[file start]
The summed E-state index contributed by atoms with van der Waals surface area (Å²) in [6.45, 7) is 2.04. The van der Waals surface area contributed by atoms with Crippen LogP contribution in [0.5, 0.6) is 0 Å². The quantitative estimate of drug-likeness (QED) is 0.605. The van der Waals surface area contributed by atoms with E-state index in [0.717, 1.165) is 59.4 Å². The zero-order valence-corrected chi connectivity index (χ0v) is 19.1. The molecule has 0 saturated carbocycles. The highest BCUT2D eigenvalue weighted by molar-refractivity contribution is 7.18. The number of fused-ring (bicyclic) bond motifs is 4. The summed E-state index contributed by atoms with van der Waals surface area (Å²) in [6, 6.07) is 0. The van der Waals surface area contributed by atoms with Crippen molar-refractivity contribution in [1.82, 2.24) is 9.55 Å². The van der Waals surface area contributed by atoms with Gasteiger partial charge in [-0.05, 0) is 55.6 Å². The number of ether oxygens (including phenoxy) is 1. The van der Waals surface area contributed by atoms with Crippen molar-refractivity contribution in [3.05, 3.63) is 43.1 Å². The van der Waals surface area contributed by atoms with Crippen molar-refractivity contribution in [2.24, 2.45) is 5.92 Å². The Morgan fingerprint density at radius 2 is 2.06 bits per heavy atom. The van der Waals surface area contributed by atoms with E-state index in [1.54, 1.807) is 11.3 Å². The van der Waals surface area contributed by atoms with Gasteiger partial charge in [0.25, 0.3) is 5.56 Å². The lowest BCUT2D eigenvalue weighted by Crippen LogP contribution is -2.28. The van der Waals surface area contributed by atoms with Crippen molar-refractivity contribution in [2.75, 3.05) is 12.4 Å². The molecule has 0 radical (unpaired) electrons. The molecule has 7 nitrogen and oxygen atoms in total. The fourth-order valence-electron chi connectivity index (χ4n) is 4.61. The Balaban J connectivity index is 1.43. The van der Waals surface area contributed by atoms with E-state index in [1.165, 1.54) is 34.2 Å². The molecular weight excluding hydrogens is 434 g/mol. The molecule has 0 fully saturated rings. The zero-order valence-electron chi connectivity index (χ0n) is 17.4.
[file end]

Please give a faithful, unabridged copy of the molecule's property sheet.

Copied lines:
The summed E-state index contributed by atoms with van der Waals surface area (Å²) in [6.45, 7) is 2.04. The van der Waals surface area contributed by atoms with Crippen LogP contribution in [0.5, 0.6) is 0 Å². The quantitative estimate of drug-likeness (QED) is 0.605. The van der Waals surface area contributed by atoms with E-state index in [0.717, 1.165) is 59.4 Å². The zero-order valence-corrected chi connectivity index (χ0v) is 19.1. The molecule has 0 saturated carbocycles. The highest BCUT2D eigenvalue weighted by molar-refractivity contribution is 7.18. The number of fused-ring (bicyclic) bond motifs is 4. The summed E-state index contributed by atoms with van der Waals surface area (Å²) in [6, 6.07) is 0. The van der Waals surface area contributed by atoms with Crippen molar-refractivity contribution in [1.82, 2.24) is 9.55 Å². The van der Waals surface area contributed by atoms with Gasteiger partial charge in [-0.05, 0) is 55.6 Å². The number of ether oxygens (including phenoxy) is 1. The van der Waals surface area contributed by atoms with Crippen molar-refractivity contribution in [3.05, 3.63) is 43.1 Å². The van der Waals surface area contributed by atoms with Crippen molar-refractivity contribution in [2.24, 2.45) is 5.92 Å². The Morgan fingerprint density at radius 2 is 2.06 bits per heavy atom. The van der Waals surface area contributed by atoms with E-state index in [1.54, 1.807) is 11.3 Å². The van der Waals surface area contributed by atoms with Gasteiger partial charge in [0.25, 0.3) is 5.56 Å². The lowest BCUT2D eigenvalue weighted by Crippen LogP contribution is -2.28. The van der Waals surface area contributed by atoms with Crippen molar-refractivity contribution in [2.75, 3.05) is 12.4 Å². The molecule has 0 radical (unpaired) electrons. The molecule has 7 nitrogen and oxygen atoms in total. The fourth-order valence-electron chi connectivity index (χ4n) is 4.61. The Balaban J connectivity index is 1.43. The van der Waals surface area contributed by atoms with E-state index in [1.165, 1.54) is 34.2 Å². The molecular weight excluding hydrogens is 434 g/mol. The molecule has 0 fully saturated rings. The zero-order valence-electron chi connectivity index (χ0n) is 17.4.